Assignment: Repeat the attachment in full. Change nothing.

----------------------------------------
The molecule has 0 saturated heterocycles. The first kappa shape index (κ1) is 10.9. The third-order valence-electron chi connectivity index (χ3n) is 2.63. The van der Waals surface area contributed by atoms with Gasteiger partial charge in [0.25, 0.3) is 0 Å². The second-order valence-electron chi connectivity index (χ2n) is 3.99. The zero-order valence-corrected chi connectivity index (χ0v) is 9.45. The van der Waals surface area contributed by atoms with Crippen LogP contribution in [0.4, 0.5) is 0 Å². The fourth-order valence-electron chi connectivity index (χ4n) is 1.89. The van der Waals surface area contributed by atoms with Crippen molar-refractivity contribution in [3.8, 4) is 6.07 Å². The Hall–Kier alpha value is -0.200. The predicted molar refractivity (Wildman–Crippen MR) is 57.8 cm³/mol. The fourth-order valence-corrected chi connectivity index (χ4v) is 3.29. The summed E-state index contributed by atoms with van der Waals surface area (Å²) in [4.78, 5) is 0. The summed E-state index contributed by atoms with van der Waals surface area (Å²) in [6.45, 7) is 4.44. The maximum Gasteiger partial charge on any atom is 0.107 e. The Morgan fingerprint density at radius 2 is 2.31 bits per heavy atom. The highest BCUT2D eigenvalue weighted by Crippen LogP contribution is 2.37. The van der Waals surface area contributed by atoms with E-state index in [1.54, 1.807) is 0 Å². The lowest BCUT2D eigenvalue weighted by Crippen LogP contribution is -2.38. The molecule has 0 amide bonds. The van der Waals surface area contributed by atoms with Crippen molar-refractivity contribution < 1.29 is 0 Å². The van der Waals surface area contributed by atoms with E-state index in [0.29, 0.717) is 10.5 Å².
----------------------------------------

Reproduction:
The molecule has 0 saturated heterocycles. The first kappa shape index (κ1) is 10.9. The third-order valence-electron chi connectivity index (χ3n) is 2.63. The van der Waals surface area contributed by atoms with Gasteiger partial charge in [0.25, 0.3) is 0 Å². The second-order valence-electron chi connectivity index (χ2n) is 3.99. The zero-order valence-corrected chi connectivity index (χ0v) is 9.45. The van der Waals surface area contributed by atoms with Crippen LogP contribution in [0.4, 0.5) is 0 Å². The fourth-order valence-electron chi connectivity index (χ4n) is 1.89. The van der Waals surface area contributed by atoms with Crippen molar-refractivity contribution in [3.8, 4) is 6.07 Å². The Hall–Kier alpha value is -0.200. The predicted molar refractivity (Wildman–Crippen MR) is 57.8 cm³/mol. The fourth-order valence-corrected chi connectivity index (χ4v) is 3.29. The summed E-state index contributed by atoms with van der Waals surface area (Å²) in [4.78, 5) is 0. The summed E-state index contributed by atoms with van der Waals surface area (Å²) in [6.45, 7) is 4.44. The maximum Gasteiger partial charge on any atom is 0.107 e. The Morgan fingerprint density at radius 2 is 2.31 bits per heavy atom. The highest BCUT2D eigenvalue weighted by Crippen LogP contribution is 2.37. The van der Waals surface area contributed by atoms with E-state index in [1.54, 1.807) is 0 Å². The lowest BCUT2D eigenvalue weighted by Crippen LogP contribution is -2.38. The molecule has 0 amide bonds. The van der Waals surface area contributed by atoms with Crippen molar-refractivity contribution < 1.29 is 0 Å². The van der Waals surface area contributed by atoms with E-state index in [0.29, 0.717) is 10.5 Å².